The U.S. Department of Defense says it will establish its Joint Hypersonics Transition Office Systems Engineering Field Activity at Naval Surface Warfare Center Crane Division in southern Indiana. The facility will be used to accelerate research and development and testing of hypersonic technologies.
The Indiana Economic Development Corp. says the facility will allow the DoD to “develop and improve technologies and capabilities in hypersonics by utilizing NSWC Crane’s strategic assets and growing network of government, industry and academic partners.”
The facility will employ 30 engineers and program managers on site at NSWC Crane.
“NSWC Crane has become a critical hub in the hypersonics development ecosystem,” said Rick Davidoff, acting director of the JHTO Systems Engineering Field Activity. “This exciting announcement is the culmination of the hard work and dedication of many people. The JHTO Field Activity at Crane will allow OSD to leverage earlier and ongoing investments at Crane to help all three Services improve their hypersonic weapons with more rapid, adaptable and modular upgrades. Indiana and the larger Midwest will have a long-term, critical role in this important national security mission.”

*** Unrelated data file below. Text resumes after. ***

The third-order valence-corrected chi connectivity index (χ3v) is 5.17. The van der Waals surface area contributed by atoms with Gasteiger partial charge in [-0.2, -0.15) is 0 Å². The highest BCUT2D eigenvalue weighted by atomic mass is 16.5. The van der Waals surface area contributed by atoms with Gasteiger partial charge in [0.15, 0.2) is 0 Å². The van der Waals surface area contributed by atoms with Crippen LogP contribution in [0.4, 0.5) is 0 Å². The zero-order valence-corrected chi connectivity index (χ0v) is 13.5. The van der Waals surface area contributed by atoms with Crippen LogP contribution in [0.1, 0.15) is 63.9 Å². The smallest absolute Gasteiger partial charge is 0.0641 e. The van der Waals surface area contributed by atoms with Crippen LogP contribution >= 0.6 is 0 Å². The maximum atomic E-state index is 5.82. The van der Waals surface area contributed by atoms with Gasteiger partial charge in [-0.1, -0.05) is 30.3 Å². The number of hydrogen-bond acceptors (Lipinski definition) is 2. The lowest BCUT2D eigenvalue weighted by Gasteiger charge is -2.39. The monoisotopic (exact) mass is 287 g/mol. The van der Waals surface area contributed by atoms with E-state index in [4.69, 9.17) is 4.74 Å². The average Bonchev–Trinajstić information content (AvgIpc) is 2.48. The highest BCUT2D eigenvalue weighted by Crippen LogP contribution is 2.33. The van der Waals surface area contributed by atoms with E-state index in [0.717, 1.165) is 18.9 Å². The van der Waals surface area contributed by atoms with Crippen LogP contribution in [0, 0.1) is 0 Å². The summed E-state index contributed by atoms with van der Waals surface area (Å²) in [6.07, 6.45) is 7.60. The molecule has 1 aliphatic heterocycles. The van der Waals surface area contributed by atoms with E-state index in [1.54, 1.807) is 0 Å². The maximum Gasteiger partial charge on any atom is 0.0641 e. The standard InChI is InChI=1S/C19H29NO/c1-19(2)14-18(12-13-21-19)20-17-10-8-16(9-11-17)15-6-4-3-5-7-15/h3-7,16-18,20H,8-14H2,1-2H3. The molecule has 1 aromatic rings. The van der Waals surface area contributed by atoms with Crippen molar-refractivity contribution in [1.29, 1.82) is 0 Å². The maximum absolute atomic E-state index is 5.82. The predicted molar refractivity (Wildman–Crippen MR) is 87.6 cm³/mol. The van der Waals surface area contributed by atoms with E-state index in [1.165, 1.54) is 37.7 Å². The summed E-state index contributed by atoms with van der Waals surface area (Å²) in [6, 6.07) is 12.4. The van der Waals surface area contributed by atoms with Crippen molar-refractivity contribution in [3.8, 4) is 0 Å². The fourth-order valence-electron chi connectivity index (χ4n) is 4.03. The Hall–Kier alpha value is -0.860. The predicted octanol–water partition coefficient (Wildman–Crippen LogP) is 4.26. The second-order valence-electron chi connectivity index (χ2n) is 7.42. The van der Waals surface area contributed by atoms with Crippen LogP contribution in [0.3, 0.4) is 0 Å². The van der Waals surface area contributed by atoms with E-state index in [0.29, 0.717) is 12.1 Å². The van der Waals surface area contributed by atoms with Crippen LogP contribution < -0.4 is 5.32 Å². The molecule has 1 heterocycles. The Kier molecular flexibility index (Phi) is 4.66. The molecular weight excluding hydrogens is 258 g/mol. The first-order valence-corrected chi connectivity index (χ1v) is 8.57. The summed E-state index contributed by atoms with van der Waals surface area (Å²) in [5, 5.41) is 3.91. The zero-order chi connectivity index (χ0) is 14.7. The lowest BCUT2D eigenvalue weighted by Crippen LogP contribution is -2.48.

Hypersonics systems can travel at Mach 5, which is five times the speed of sound, or higher. The IEDC says the programs that take place at the Indiana facility will be coordinated by the JHTO at its main location at the Pentagon.
“The JHTO and its Systems Engineering Field Activity present a signature opportunity for the Department,” said Dr. Mark Lewis, director of the JHTO. “Leveraging the capabilities at NSWC Crane, we can not only develop effective hypersonic technologies, but we can also develop them affordably at the speed of relevance to our warfighters. Proactive engineering for affordable upgrades is critical to the long-term sustainability of these systems.”
The IEDC touts Indiana’s already strong hypersonics assets, including testing infrastructure at NSWC Crane and research capabilities at Purdue University and the University of Notre Dame.